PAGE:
Bats are important for biodiversity and are an excellent form of pest control. A single big brown bat can eat as many as 7,000 insects a night. Around the world, human activities have caused a decline in many bat populations. Half of the 16 species of bats in British Columbia alone are considered at risk. You can help these valuable creatures by constructing a simple bat roost.
• Choose a tree or pole in a sunny "edge" spot. Bats need space for landing and taking off, preferably near water or the cover of trees.
• Wrap a 1-m-wide piece of tar paper around the tree trunk or pole, 2 to 5 m above ground.
• Nail the tar paper around the top edge, like a tight-fitting skirt. It must be snug enough to prevent water from leaking under the skirt from above.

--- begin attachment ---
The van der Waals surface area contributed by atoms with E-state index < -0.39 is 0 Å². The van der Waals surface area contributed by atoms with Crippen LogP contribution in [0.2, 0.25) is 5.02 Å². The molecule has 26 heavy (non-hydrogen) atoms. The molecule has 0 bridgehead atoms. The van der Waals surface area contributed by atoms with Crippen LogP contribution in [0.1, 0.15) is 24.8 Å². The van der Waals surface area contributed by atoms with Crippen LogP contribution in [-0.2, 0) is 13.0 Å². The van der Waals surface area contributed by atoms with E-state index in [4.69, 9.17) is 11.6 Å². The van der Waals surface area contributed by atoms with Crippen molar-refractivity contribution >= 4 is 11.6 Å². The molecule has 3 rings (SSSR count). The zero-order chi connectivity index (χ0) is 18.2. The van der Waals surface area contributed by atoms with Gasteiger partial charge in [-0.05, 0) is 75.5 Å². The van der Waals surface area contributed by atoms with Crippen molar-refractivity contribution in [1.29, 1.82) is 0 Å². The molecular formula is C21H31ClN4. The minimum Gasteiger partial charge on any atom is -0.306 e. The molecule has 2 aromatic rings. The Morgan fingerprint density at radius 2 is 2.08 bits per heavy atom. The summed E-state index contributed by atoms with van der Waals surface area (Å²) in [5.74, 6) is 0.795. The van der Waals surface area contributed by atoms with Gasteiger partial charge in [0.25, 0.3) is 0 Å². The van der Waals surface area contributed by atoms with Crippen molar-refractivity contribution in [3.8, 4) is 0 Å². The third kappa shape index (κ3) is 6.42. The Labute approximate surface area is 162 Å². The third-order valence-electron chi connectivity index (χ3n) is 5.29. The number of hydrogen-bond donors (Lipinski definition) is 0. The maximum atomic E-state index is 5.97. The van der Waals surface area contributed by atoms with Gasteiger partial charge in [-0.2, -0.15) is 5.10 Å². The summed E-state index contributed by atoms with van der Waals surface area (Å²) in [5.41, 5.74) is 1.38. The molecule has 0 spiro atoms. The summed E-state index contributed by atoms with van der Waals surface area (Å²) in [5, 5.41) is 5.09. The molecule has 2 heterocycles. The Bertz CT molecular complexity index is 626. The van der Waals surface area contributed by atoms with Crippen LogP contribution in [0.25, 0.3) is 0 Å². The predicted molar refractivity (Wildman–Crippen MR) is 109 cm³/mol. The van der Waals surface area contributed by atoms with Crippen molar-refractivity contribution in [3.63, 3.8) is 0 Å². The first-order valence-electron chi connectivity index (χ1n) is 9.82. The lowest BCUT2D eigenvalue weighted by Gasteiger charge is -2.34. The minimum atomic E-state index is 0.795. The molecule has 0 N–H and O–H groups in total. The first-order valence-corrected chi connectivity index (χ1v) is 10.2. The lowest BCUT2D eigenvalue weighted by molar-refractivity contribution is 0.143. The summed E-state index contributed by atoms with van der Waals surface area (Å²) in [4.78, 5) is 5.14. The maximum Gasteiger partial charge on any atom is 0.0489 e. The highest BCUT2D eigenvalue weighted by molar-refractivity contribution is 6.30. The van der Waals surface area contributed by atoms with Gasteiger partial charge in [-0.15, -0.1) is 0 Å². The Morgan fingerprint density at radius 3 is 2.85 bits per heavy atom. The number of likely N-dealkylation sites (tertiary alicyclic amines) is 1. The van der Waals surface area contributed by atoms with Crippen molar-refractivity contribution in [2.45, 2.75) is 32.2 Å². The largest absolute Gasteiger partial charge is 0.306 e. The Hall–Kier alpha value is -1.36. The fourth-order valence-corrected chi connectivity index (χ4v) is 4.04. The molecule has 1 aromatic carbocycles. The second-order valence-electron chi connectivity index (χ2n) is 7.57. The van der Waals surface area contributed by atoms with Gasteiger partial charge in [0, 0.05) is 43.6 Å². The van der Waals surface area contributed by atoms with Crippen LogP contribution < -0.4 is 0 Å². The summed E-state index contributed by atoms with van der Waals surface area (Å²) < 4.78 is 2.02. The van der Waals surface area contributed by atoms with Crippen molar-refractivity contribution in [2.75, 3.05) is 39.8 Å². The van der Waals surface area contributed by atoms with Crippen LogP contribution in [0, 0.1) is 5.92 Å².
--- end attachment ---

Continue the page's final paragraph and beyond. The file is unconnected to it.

• The bats will enter from below and make their home underneath the skirt. To regulate their body temperature, they can crawl around the tree trunk as the sun moves.
• If bats use your artificial roost, report your observations to Bat Conservation International.
Check the bat roost regularly for signs of damage.